In the standard notation, the area of the euclidean triangle ABC can be written as
If we recall our earlier notation for a hyperbolic triangle ABC  sinh(b)sinh(c)sin(A) = sinh(a)sinh(b)sin(C) = sinh(a)sinh(c)sin(B) = Δ, where Δ is the positive root of 1  α^{2}  β^{2}  γ^{2} + 2αβγ.
Thus the expression sinh(x)sinh(y)sin(Z), where x, y are the hyperbolic lengths of the


The quantity Δ also appears when we investigate the hyperbolic length of altitudes. Th sketch on the right shows a hyperbolic triangle ABC and the altitude AD at the vertex A. The triangle ABD has a right angle at D, so we an apply the sine formula to get sin(B) = sinh(h_{A})/sinh(c), where h_{A} = d(A,D), the length of the altitude. From the formulae above, Δ = sinh(a)sinh(c)sin(B), so we then obtain Δ = sinh(a)sinh(h_{A}). Again by the symmetry of Δ in a,b,c we get the result sinh(a)sinh(h_{A}) = sinh(b)sinh(h_{B}) = sinh(c)sinh(h_{C}) = Δ. We also have expressions for the length of the altitudes e.g. sinh(h_{A}) = Δ/sinh(a).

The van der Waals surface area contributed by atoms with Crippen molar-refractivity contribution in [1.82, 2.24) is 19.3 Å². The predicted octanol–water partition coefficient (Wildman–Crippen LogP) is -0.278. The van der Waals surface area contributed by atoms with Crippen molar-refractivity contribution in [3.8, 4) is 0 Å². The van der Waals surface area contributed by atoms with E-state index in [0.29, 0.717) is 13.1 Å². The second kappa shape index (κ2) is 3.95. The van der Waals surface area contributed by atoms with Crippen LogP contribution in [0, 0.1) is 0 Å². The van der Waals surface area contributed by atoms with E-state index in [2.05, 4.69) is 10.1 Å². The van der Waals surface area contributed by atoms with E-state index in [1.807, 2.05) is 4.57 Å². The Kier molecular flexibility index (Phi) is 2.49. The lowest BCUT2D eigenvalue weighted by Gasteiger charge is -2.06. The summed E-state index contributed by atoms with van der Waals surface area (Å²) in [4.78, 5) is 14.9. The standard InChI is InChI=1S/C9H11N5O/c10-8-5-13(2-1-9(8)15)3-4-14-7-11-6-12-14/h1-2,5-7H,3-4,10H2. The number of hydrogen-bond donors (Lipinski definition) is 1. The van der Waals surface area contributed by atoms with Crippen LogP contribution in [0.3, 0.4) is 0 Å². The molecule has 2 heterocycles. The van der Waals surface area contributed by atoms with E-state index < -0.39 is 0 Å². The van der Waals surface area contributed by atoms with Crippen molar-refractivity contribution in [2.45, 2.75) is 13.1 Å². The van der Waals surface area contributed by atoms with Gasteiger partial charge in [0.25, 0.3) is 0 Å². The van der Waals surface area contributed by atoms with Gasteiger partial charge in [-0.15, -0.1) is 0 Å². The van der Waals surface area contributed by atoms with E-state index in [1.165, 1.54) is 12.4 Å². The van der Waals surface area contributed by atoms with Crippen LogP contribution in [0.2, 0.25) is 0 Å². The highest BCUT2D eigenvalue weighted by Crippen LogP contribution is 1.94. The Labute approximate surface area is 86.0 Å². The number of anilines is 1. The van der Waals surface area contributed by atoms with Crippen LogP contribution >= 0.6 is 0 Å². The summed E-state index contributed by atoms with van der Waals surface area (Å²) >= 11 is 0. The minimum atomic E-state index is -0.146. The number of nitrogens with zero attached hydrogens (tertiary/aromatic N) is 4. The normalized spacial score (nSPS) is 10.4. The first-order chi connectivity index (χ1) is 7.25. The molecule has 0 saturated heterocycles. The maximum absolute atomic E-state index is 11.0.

Now we have six expressions for Δ, each of which is an analogue of a euclidean when we try to prove a hyperbolic version of a euclidean result, then
(1) euclidean lengths are replaced by hyperbolic functions of the hyperbolic lengths,
We offer no serious attempt to justify these phenomena. We merely observe that